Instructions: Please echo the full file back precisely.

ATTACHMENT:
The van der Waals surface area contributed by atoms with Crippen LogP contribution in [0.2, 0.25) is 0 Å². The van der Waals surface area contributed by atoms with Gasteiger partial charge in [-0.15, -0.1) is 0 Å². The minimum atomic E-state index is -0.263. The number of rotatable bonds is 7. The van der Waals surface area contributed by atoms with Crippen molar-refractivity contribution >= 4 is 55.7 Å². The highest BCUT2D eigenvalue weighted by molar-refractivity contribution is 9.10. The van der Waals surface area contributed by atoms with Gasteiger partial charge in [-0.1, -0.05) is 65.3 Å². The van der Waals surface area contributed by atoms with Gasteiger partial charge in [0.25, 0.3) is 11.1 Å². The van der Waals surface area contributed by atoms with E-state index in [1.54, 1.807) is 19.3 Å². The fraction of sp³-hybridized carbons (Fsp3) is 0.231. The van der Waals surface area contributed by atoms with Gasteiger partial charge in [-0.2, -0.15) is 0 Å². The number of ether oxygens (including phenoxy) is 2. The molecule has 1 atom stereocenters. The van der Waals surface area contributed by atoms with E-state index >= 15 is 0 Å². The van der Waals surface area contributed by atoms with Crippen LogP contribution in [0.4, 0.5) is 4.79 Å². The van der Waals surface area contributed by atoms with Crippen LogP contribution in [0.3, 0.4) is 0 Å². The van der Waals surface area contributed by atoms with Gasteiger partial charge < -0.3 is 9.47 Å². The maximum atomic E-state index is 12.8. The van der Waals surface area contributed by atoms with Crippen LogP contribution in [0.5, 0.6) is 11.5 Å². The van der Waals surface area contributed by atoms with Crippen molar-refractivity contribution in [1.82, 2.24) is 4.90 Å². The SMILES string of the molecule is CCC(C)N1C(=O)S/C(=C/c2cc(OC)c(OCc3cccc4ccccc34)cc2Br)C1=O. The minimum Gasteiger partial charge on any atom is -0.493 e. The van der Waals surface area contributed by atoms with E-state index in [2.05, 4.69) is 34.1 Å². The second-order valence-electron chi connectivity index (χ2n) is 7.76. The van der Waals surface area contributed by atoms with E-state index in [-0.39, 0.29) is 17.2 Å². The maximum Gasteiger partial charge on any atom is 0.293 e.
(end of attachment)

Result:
The van der Waals surface area contributed by atoms with Crippen LogP contribution in [0.2, 0.25) is 0 Å². The van der Waals surface area contributed by atoms with Gasteiger partial charge in [-0.15, -0.1) is 0 Å². The minimum atomic E-state index is -0.263. The number of rotatable bonds is 7. The van der Waals surface area contributed by atoms with Crippen molar-refractivity contribution >= 4 is 55.7 Å². The highest BCUT2D eigenvalue weighted by molar-refractivity contribution is 9.10. The van der Waals surface area contributed by atoms with Gasteiger partial charge in [-0.1, -0.05) is 65.3 Å². The van der Waals surface area contributed by atoms with Gasteiger partial charge in [0.25, 0.3) is 11.1 Å². The van der Waals surface area contributed by atoms with E-state index in [1.54, 1.807) is 19.3 Å². The fraction of sp³-hybridized carbons (Fsp3) is 0.231. The van der Waals surface area contributed by atoms with Gasteiger partial charge in [-0.2, -0.15) is 0 Å². The number of ether oxygens (including phenoxy) is 2. The molecule has 1 atom stereocenters. The van der Waals surface area contributed by atoms with E-state index >= 15 is 0 Å². The van der Waals surface area contributed by atoms with Crippen LogP contribution in [0.4, 0.5) is 4.79 Å². The van der Waals surface area contributed by atoms with Crippen LogP contribution in [0.3, 0.4) is 0 Å². The van der Waals surface area contributed by atoms with Gasteiger partial charge < -0.3 is 9.47 Å². The maximum atomic E-state index is 12.8. The van der Waals surface area contributed by atoms with Crippen LogP contribution in [0.5, 0.6) is 11.5 Å². The van der Waals surface area contributed by atoms with Crippen molar-refractivity contribution in [1.82, 2.24) is 4.90 Å². The SMILES string of the molecule is CCC(C)N1C(=O)S/C(=C/c2cc(OC)c(OCc3cccc4ccccc34)cc2Br)C1=O. The minimum Gasteiger partial charge on any atom is -0.493 e. The van der Waals surface area contributed by atoms with E-state index in [2.05, 4.69) is 34.1 Å². The second-order valence-electron chi connectivity index (χ2n) is 7.76. The van der Waals surface area contributed by atoms with E-state index in [-0.39, 0.29) is 17.2 Å². The maximum Gasteiger partial charge on any atom is 0.293 e.